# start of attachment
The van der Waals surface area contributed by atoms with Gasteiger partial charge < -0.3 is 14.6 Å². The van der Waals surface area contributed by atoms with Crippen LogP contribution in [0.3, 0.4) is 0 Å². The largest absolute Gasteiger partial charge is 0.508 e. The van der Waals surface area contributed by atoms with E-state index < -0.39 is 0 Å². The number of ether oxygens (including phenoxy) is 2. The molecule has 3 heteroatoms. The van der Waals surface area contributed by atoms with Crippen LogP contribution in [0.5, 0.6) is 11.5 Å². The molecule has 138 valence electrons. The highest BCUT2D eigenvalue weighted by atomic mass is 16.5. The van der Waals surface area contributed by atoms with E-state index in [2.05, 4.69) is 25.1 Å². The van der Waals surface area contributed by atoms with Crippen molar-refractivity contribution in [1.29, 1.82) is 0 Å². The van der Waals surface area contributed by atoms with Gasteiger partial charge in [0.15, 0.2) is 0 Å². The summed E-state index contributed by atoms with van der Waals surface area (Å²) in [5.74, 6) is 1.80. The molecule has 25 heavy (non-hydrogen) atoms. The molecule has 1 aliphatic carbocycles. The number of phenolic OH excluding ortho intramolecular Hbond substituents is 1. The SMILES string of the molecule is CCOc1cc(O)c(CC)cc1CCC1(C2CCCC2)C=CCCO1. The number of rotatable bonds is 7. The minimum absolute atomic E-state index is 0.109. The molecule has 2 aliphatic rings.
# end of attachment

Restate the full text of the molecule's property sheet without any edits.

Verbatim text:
The van der Waals surface area contributed by atoms with Gasteiger partial charge < -0.3 is 14.6 Å². The van der Waals surface area contributed by atoms with Crippen LogP contribution in [0.3, 0.4) is 0 Å². The largest absolute Gasteiger partial charge is 0.508 e. The van der Waals surface area contributed by atoms with E-state index < -0.39 is 0 Å². The number of ether oxygens (including phenoxy) is 2. The molecule has 3 heteroatoms. The van der Waals surface area contributed by atoms with Crippen LogP contribution in [0.5, 0.6) is 11.5 Å². The molecule has 138 valence electrons. The highest BCUT2D eigenvalue weighted by atomic mass is 16.5. The van der Waals surface area contributed by atoms with E-state index in [2.05, 4.69) is 25.1 Å². The van der Waals surface area contributed by atoms with Crippen molar-refractivity contribution in [1.29, 1.82) is 0 Å². The van der Waals surface area contributed by atoms with Gasteiger partial charge in [0.15, 0.2) is 0 Å². The summed E-state index contributed by atoms with van der Waals surface area (Å²) in [5.74, 6) is 1.80. The molecule has 25 heavy (non-hydrogen) atoms. The molecule has 1 aliphatic carbocycles. The number of phenolic OH excluding ortho intramolecular Hbond substituents is 1. The SMILES string of the molecule is CCOc1cc(O)c(CC)cc1CCC1(C2CCCC2)C=CCCO1. The number of rotatable bonds is 7. The minimum absolute atomic E-state index is 0.109. The molecule has 2 aliphatic rings.